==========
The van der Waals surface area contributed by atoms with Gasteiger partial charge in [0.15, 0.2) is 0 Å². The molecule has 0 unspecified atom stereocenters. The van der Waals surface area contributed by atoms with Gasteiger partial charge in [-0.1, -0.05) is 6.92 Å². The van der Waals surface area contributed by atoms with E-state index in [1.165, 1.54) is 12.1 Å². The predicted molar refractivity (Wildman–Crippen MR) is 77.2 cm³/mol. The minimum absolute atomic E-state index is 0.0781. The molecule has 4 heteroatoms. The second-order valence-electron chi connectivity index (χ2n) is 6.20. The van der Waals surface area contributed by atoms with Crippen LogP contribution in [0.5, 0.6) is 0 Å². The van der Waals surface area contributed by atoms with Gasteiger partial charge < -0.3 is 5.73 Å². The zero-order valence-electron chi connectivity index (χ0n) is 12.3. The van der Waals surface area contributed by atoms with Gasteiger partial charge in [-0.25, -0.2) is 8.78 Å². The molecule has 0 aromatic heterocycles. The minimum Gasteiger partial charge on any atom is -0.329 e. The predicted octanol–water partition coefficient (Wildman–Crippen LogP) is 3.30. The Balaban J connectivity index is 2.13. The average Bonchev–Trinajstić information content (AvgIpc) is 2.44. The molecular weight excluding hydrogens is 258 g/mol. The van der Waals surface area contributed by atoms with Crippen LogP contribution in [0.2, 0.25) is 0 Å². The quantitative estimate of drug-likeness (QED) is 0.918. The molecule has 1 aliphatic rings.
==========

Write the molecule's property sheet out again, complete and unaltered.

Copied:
The van der Waals surface area contributed by atoms with Gasteiger partial charge in [0.15, 0.2) is 0 Å². The molecule has 0 unspecified atom stereocenters. The van der Waals surface area contributed by atoms with Gasteiger partial charge in [-0.1, -0.05) is 6.92 Å². The van der Waals surface area contributed by atoms with E-state index in [1.165, 1.54) is 12.1 Å². The predicted molar refractivity (Wildman–Crippen MR) is 77.2 cm³/mol. The minimum absolute atomic E-state index is 0.0781. The molecule has 4 heteroatoms. The second-order valence-electron chi connectivity index (χ2n) is 6.20. The van der Waals surface area contributed by atoms with Crippen LogP contribution in [0.5, 0.6) is 0 Å². The van der Waals surface area contributed by atoms with Gasteiger partial charge < -0.3 is 5.73 Å². The zero-order valence-electron chi connectivity index (χ0n) is 12.3. The van der Waals surface area contributed by atoms with Gasteiger partial charge in [-0.25, -0.2) is 8.78 Å². The molecule has 0 aromatic heterocycles. The minimum Gasteiger partial charge on any atom is -0.329 e. The predicted octanol–water partition coefficient (Wildman–Crippen LogP) is 3.30. The Balaban J connectivity index is 2.13. The average Bonchev–Trinajstić information content (AvgIpc) is 2.44. The molecular weight excluding hydrogens is 258 g/mol. The van der Waals surface area contributed by atoms with Crippen LogP contribution in [0.2, 0.25) is 0 Å². The quantitative estimate of drug-likeness (QED) is 0.918. The molecule has 1 aliphatic rings.